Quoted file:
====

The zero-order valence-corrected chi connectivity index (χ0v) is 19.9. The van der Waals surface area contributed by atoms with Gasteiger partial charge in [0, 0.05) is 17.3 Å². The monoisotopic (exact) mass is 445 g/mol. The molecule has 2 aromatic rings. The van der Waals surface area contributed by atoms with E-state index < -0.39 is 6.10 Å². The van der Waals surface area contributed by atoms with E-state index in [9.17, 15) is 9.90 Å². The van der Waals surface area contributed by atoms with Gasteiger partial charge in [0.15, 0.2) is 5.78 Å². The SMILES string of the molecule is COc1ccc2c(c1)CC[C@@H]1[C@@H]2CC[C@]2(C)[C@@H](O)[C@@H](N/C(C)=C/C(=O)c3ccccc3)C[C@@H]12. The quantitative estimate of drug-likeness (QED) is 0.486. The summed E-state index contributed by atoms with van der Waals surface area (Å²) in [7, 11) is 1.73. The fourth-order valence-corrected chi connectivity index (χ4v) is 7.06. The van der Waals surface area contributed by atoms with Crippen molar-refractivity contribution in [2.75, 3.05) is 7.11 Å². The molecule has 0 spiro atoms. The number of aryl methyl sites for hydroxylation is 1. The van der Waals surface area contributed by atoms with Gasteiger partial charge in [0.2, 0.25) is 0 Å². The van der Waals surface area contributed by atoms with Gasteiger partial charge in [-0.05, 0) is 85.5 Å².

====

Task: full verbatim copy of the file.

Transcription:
The zero-order valence-corrected chi connectivity index (χ0v) is 19.9. The van der Waals surface area contributed by atoms with Gasteiger partial charge in [0, 0.05) is 17.3 Å². The monoisotopic (exact) mass is 445 g/mol. The molecule has 2 aromatic rings. The van der Waals surface area contributed by atoms with E-state index < -0.39 is 6.10 Å². The van der Waals surface area contributed by atoms with E-state index in [9.17, 15) is 9.90 Å². The van der Waals surface area contributed by atoms with Gasteiger partial charge in [0.15, 0.2) is 5.78 Å². The SMILES string of the molecule is COc1ccc2c(c1)CC[C@@H]1[C@@H]2CC[C@]2(C)[C@@H](O)[C@@H](N/C(C)=C/C(=O)c3ccccc3)C[C@@H]12. The quantitative estimate of drug-likeness (QED) is 0.486. The summed E-state index contributed by atoms with van der Waals surface area (Å²) in [7, 11) is 1.73. The fourth-order valence-corrected chi connectivity index (χ4v) is 7.06. The van der Waals surface area contributed by atoms with Crippen molar-refractivity contribution in [2.75, 3.05) is 7.11 Å². The molecule has 0 spiro atoms. The number of aryl methyl sites for hydroxylation is 1. The van der Waals surface area contributed by atoms with Gasteiger partial charge in [0.2, 0.25) is 0 Å². The van der Waals surface area contributed by atoms with Gasteiger partial charge in [-0.05, 0) is 85.5 Å².